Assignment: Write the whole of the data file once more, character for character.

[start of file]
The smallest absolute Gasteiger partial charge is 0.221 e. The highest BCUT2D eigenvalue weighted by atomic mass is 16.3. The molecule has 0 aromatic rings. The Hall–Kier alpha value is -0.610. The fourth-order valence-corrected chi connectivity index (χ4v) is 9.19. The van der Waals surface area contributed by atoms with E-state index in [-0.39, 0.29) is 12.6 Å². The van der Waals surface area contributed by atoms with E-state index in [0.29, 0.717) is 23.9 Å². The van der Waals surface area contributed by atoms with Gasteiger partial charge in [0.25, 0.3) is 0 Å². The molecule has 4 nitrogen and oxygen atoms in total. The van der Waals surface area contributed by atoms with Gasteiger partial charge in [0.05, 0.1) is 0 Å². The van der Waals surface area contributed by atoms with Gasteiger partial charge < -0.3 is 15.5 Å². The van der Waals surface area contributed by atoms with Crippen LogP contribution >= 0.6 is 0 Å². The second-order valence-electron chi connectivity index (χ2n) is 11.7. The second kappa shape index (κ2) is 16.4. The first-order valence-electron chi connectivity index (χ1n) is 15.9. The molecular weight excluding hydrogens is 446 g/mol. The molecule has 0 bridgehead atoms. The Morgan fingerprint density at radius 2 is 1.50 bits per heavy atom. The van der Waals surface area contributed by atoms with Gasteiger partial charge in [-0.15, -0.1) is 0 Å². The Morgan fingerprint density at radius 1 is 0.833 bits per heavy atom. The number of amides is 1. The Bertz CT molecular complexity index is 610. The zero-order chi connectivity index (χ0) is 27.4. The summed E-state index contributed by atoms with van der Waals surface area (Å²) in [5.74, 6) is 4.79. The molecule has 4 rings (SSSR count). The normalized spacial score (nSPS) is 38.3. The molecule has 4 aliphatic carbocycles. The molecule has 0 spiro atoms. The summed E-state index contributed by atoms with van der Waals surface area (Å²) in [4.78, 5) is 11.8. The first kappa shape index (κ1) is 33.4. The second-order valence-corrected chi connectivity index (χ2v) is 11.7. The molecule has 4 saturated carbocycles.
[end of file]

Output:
The smallest absolute Gasteiger partial charge is 0.221 e. The highest BCUT2D eigenvalue weighted by atomic mass is 16.3. The molecule has 0 aromatic rings. The Hall–Kier alpha value is -0.610. The fourth-order valence-corrected chi connectivity index (χ4v) is 9.19. The van der Waals surface area contributed by atoms with E-state index in [-0.39, 0.29) is 12.6 Å². The van der Waals surface area contributed by atoms with E-state index in [0.29, 0.717) is 23.9 Å². The van der Waals surface area contributed by atoms with Gasteiger partial charge in [0.25, 0.3) is 0 Å². The molecule has 4 nitrogen and oxygen atoms in total. The van der Waals surface area contributed by atoms with Gasteiger partial charge in [0.05, 0.1) is 0 Å². The van der Waals surface area contributed by atoms with Gasteiger partial charge < -0.3 is 15.5 Å². The van der Waals surface area contributed by atoms with Crippen LogP contribution >= 0.6 is 0 Å². The second-order valence-electron chi connectivity index (χ2n) is 11.7. The second kappa shape index (κ2) is 16.4. The first-order valence-electron chi connectivity index (χ1n) is 15.9. The molecular weight excluding hydrogens is 446 g/mol. The molecule has 0 bridgehead atoms. The Morgan fingerprint density at radius 2 is 1.50 bits per heavy atom. The van der Waals surface area contributed by atoms with Gasteiger partial charge in [-0.15, -0.1) is 0 Å². The Morgan fingerprint density at radius 1 is 0.833 bits per heavy atom. The number of amides is 1. The Bertz CT molecular complexity index is 610. The zero-order chi connectivity index (χ0) is 27.4. The summed E-state index contributed by atoms with van der Waals surface area (Å²) in [5.74, 6) is 4.79. The molecule has 4 rings (SSSR count). The normalized spacial score (nSPS) is 38.3. The molecule has 4 aliphatic carbocycles. The molecule has 0 spiro atoms. The summed E-state index contributed by atoms with van der Waals surface area (Å²) in [4.78, 5) is 11.8. The first kappa shape index (κ1) is 33.4. The second-order valence-corrected chi connectivity index (χ2v) is 11.7. The molecule has 4 saturated carbocycles.